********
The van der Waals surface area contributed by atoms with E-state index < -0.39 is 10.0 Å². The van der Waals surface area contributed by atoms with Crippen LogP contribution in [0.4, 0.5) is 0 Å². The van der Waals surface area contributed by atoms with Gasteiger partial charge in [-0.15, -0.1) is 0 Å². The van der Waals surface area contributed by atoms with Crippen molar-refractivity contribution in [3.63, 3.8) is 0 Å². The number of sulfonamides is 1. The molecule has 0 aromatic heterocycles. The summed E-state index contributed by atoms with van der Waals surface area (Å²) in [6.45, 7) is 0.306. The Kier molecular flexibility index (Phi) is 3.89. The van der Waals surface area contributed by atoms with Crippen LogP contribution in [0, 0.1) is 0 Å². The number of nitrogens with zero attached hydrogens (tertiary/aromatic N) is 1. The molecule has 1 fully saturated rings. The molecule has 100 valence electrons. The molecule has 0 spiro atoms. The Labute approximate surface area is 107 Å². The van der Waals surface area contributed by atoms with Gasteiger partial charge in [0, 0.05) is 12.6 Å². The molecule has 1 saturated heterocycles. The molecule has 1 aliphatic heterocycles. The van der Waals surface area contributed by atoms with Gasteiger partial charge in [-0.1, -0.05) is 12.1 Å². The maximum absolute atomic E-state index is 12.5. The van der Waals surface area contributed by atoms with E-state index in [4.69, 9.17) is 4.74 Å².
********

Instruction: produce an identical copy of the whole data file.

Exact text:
The van der Waals surface area contributed by atoms with E-state index < -0.39 is 10.0 Å². The van der Waals surface area contributed by atoms with Crippen LogP contribution in [0.4, 0.5) is 0 Å². The van der Waals surface area contributed by atoms with Gasteiger partial charge in [-0.15, -0.1) is 0 Å². The van der Waals surface area contributed by atoms with Crippen molar-refractivity contribution in [3.63, 3.8) is 0 Å². The number of sulfonamides is 1. The molecule has 0 aromatic heterocycles. The summed E-state index contributed by atoms with van der Waals surface area (Å²) in [6.45, 7) is 0.306. The Kier molecular flexibility index (Phi) is 3.89. The van der Waals surface area contributed by atoms with Crippen LogP contribution in [0, 0.1) is 0 Å². The number of nitrogens with zero attached hydrogens (tertiary/aromatic N) is 1. The molecule has 1 fully saturated rings. The molecule has 100 valence electrons. The molecule has 0 spiro atoms. The Labute approximate surface area is 107 Å². The van der Waals surface area contributed by atoms with Gasteiger partial charge in [0, 0.05) is 12.6 Å². The molecule has 1 saturated heterocycles. The molecule has 1 aliphatic heterocycles. The van der Waals surface area contributed by atoms with Gasteiger partial charge in [-0.1, -0.05) is 12.1 Å². The maximum absolute atomic E-state index is 12.5. The van der Waals surface area contributed by atoms with E-state index in [4.69, 9.17) is 4.74 Å².